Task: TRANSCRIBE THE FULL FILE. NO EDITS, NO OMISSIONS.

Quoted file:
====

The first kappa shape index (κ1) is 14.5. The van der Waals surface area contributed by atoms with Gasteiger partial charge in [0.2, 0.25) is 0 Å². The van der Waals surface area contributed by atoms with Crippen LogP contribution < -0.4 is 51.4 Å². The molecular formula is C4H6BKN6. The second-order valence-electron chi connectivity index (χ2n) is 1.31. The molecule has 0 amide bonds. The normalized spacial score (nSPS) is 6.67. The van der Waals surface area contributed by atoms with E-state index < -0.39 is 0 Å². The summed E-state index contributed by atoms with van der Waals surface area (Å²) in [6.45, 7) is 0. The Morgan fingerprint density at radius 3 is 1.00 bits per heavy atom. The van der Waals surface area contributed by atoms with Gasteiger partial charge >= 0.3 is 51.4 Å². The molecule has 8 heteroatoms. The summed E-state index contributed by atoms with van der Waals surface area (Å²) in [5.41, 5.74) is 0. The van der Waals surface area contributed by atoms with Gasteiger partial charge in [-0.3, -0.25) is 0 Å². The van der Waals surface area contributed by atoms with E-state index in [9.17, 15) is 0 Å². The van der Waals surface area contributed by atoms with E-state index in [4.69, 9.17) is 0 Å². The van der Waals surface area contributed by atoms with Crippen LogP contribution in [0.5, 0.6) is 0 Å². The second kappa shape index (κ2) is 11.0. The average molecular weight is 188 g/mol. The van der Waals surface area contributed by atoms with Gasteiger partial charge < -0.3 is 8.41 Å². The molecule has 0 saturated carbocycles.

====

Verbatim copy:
The first kappa shape index (κ1) is 14.5. The van der Waals surface area contributed by atoms with Gasteiger partial charge in [0.2, 0.25) is 0 Å². The van der Waals surface area contributed by atoms with Crippen LogP contribution < -0.4 is 51.4 Å². The molecular formula is C4H6BKN6. The second-order valence-electron chi connectivity index (χ2n) is 1.31. The molecule has 0 amide bonds. The normalized spacial score (nSPS) is 6.67. The van der Waals surface area contributed by atoms with E-state index < -0.39 is 0 Å². The summed E-state index contributed by atoms with van der Waals surface area (Å²) in [6.45, 7) is 0. The Morgan fingerprint density at radius 3 is 1.00 bits per heavy atom. The van der Waals surface area contributed by atoms with Gasteiger partial charge >= 0.3 is 51.4 Å². The molecule has 8 heteroatoms. The summed E-state index contributed by atoms with van der Waals surface area (Å²) in [5.41, 5.74) is 0. The van der Waals surface area contributed by atoms with Gasteiger partial charge in [-0.3, -0.25) is 0 Å². The van der Waals surface area contributed by atoms with E-state index in [9.17, 15) is 0 Å². The van der Waals surface area contributed by atoms with E-state index in [4.69, 9.17) is 0 Å². The van der Waals surface area contributed by atoms with Crippen LogP contribution in [0.5, 0.6) is 0 Å². The second kappa shape index (κ2) is 11.0. The average molecular weight is 188 g/mol. The van der Waals surface area contributed by atoms with Gasteiger partial charge < -0.3 is 8.41 Å². The molecule has 0 saturated carbocycles.